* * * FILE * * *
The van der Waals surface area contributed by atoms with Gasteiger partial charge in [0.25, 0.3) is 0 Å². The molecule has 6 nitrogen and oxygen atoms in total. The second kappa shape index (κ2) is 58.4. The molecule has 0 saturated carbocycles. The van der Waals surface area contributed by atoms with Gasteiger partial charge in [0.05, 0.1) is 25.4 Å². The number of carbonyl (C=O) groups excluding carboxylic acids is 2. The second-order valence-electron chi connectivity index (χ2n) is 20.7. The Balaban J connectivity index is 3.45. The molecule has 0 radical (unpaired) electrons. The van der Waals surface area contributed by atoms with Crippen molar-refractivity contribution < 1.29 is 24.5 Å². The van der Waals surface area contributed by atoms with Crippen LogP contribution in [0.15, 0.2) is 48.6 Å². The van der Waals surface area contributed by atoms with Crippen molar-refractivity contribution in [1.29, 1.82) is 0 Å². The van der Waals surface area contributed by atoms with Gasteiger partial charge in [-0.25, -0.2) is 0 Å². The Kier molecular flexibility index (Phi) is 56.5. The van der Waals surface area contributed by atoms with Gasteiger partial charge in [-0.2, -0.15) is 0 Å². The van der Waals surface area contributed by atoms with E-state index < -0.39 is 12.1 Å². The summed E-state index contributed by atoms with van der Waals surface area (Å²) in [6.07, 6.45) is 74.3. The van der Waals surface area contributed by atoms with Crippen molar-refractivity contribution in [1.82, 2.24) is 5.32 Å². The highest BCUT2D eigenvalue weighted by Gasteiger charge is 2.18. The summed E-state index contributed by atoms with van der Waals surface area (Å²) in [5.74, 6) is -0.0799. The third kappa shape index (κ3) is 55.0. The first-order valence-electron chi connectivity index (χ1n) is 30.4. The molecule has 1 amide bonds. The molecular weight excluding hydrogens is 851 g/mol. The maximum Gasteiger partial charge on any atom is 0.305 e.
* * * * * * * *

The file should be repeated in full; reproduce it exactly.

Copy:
The van der Waals surface area contributed by atoms with Gasteiger partial charge in [0.25, 0.3) is 0 Å². The molecule has 6 nitrogen and oxygen atoms in total. The second kappa shape index (κ2) is 58.4. The molecule has 0 saturated carbocycles. The van der Waals surface area contributed by atoms with Gasteiger partial charge in [0.05, 0.1) is 25.4 Å². The number of carbonyl (C=O) groups excluding carboxylic acids is 2. The second-order valence-electron chi connectivity index (χ2n) is 20.7. The Balaban J connectivity index is 3.45. The molecule has 0 radical (unpaired) electrons. The van der Waals surface area contributed by atoms with Crippen molar-refractivity contribution < 1.29 is 24.5 Å². The van der Waals surface area contributed by atoms with Crippen LogP contribution in [0.15, 0.2) is 48.6 Å². The van der Waals surface area contributed by atoms with Crippen molar-refractivity contribution in [1.29, 1.82) is 0 Å². The van der Waals surface area contributed by atoms with Gasteiger partial charge in [-0.25, -0.2) is 0 Å². The Kier molecular flexibility index (Phi) is 56.5. The van der Waals surface area contributed by atoms with Gasteiger partial charge in [-0.2, -0.15) is 0 Å². The van der Waals surface area contributed by atoms with E-state index < -0.39 is 12.1 Å². The summed E-state index contributed by atoms with van der Waals surface area (Å²) in [6.07, 6.45) is 74.3. The van der Waals surface area contributed by atoms with Crippen molar-refractivity contribution in [1.82, 2.24) is 5.32 Å². The highest BCUT2D eigenvalue weighted by Gasteiger charge is 2.18. The summed E-state index contributed by atoms with van der Waals surface area (Å²) in [5.74, 6) is -0.0799. The third kappa shape index (κ3) is 55.0. The first-order valence-electron chi connectivity index (χ1n) is 30.4. The molecule has 1 amide bonds. The molecular weight excluding hydrogens is 851 g/mol. The maximum Gasteiger partial charge on any atom is 0.305 e.